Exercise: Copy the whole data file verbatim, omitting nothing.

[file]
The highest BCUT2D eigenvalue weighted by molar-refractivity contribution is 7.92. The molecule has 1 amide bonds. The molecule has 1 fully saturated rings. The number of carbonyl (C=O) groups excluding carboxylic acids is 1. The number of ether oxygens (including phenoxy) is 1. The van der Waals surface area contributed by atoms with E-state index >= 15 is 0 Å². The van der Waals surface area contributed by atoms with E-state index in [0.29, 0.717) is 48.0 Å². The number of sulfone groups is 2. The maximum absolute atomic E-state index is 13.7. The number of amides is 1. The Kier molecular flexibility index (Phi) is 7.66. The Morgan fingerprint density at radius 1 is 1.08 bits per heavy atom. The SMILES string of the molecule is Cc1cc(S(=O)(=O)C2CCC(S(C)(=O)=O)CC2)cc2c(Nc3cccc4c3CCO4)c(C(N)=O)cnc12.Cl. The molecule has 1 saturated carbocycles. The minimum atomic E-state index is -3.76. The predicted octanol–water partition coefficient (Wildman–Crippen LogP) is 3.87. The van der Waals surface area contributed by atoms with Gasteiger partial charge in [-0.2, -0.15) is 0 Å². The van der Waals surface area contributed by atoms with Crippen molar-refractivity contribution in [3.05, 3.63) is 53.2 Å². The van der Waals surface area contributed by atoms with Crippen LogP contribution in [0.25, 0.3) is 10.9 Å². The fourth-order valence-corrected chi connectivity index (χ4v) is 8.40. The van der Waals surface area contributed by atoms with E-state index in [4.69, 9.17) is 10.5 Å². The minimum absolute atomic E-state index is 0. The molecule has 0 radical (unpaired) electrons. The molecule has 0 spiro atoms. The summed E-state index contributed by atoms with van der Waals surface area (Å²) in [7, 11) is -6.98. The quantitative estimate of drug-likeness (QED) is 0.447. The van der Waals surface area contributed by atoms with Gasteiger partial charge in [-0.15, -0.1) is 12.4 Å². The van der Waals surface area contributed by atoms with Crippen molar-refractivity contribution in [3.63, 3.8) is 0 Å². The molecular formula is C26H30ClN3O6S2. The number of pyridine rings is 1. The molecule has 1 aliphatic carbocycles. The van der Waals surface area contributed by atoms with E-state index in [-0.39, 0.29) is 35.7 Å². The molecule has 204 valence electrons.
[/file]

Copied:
The highest BCUT2D eigenvalue weighted by molar-refractivity contribution is 7.92. The molecule has 1 amide bonds. The molecule has 1 fully saturated rings. The number of carbonyl (C=O) groups excluding carboxylic acids is 1. The number of ether oxygens (including phenoxy) is 1. The van der Waals surface area contributed by atoms with E-state index >= 15 is 0 Å². The van der Waals surface area contributed by atoms with E-state index in [0.29, 0.717) is 48.0 Å². The number of sulfone groups is 2. The maximum absolute atomic E-state index is 13.7. The number of amides is 1. The Kier molecular flexibility index (Phi) is 7.66. The Morgan fingerprint density at radius 1 is 1.08 bits per heavy atom. The SMILES string of the molecule is Cc1cc(S(=O)(=O)C2CCC(S(C)(=O)=O)CC2)cc2c(Nc3cccc4c3CCO4)c(C(N)=O)cnc12.Cl. The molecule has 1 saturated carbocycles. The minimum atomic E-state index is -3.76. The predicted octanol–water partition coefficient (Wildman–Crippen LogP) is 3.87. The van der Waals surface area contributed by atoms with Gasteiger partial charge in [-0.2, -0.15) is 0 Å². The van der Waals surface area contributed by atoms with Crippen molar-refractivity contribution in [3.05, 3.63) is 53.2 Å². The van der Waals surface area contributed by atoms with Crippen LogP contribution in [0.25, 0.3) is 10.9 Å². The fourth-order valence-corrected chi connectivity index (χ4v) is 8.40. The van der Waals surface area contributed by atoms with E-state index in [4.69, 9.17) is 10.5 Å². The minimum absolute atomic E-state index is 0. The molecule has 0 radical (unpaired) electrons. The molecule has 0 spiro atoms. The summed E-state index contributed by atoms with van der Waals surface area (Å²) in [7, 11) is -6.98. The quantitative estimate of drug-likeness (QED) is 0.447. The van der Waals surface area contributed by atoms with Gasteiger partial charge in [-0.15, -0.1) is 12.4 Å². The van der Waals surface area contributed by atoms with Crippen molar-refractivity contribution in [3.63, 3.8) is 0 Å². The molecular formula is C26H30ClN3O6S2. The number of pyridine rings is 1. The molecule has 1 aliphatic carbocycles. The van der Waals surface area contributed by atoms with E-state index in [-0.39, 0.29) is 35.7 Å². The molecule has 204 valence electrons.